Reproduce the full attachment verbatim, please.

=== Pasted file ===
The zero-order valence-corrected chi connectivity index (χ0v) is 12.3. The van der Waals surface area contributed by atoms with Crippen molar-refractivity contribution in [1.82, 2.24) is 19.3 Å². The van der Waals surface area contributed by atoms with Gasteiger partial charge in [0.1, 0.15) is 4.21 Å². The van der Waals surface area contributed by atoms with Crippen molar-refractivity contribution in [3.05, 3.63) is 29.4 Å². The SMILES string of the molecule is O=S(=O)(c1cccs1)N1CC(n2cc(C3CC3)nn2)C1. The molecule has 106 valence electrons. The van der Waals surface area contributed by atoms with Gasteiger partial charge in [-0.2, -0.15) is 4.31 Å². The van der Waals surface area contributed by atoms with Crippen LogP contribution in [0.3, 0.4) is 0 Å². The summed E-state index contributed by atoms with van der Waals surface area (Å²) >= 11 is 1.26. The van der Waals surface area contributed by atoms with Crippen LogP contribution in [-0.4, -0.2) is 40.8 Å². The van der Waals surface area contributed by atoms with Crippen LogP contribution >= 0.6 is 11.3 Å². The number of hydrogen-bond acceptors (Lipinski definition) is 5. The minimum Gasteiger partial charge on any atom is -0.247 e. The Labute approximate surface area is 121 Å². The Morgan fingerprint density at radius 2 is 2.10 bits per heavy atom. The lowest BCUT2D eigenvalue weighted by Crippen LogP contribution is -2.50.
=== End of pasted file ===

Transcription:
The zero-order valence-corrected chi connectivity index (χ0v) is 12.3. The van der Waals surface area contributed by atoms with Crippen molar-refractivity contribution in [1.82, 2.24) is 19.3 Å². The van der Waals surface area contributed by atoms with Gasteiger partial charge in [0.1, 0.15) is 4.21 Å². The van der Waals surface area contributed by atoms with Crippen molar-refractivity contribution in [3.05, 3.63) is 29.4 Å². The SMILES string of the molecule is O=S(=O)(c1cccs1)N1CC(n2cc(C3CC3)nn2)C1. The molecule has 106 valence electrons. The van der Waals surface area contributed by atoms with Gasteiger partial charge in [-0.2, -0.15) is 4.31 Å². The van der Waals surface area contributed by atoms with Crippen LogP contribution in [0.3, 0.4) is 0 Å². The summed E-state index contributed by atoms with van der Waals surface area (Å²) >= 11 is 1.26. The van der Waals surface area contributed by atoms with Crippen LogP contribution in [-0.4, -0.2) is 40.8 Å². The van der Waals surface area contributed by atoms with Crippen LogP contribution >= 0.6 is 11.3 Å². The number of hydrogen-bond acceptors (Lipinski definition) is 5. The minimum Gasteiger partial charge on any atom is -0.247 e. The Labute approximate surface area is 121 Å². The Morgan fingerprint density at radius 2 is 2.10 bits per heavy atom. The lowest BCUT2D eigenvalue weighted by Crippen LogP contribution is -2.50.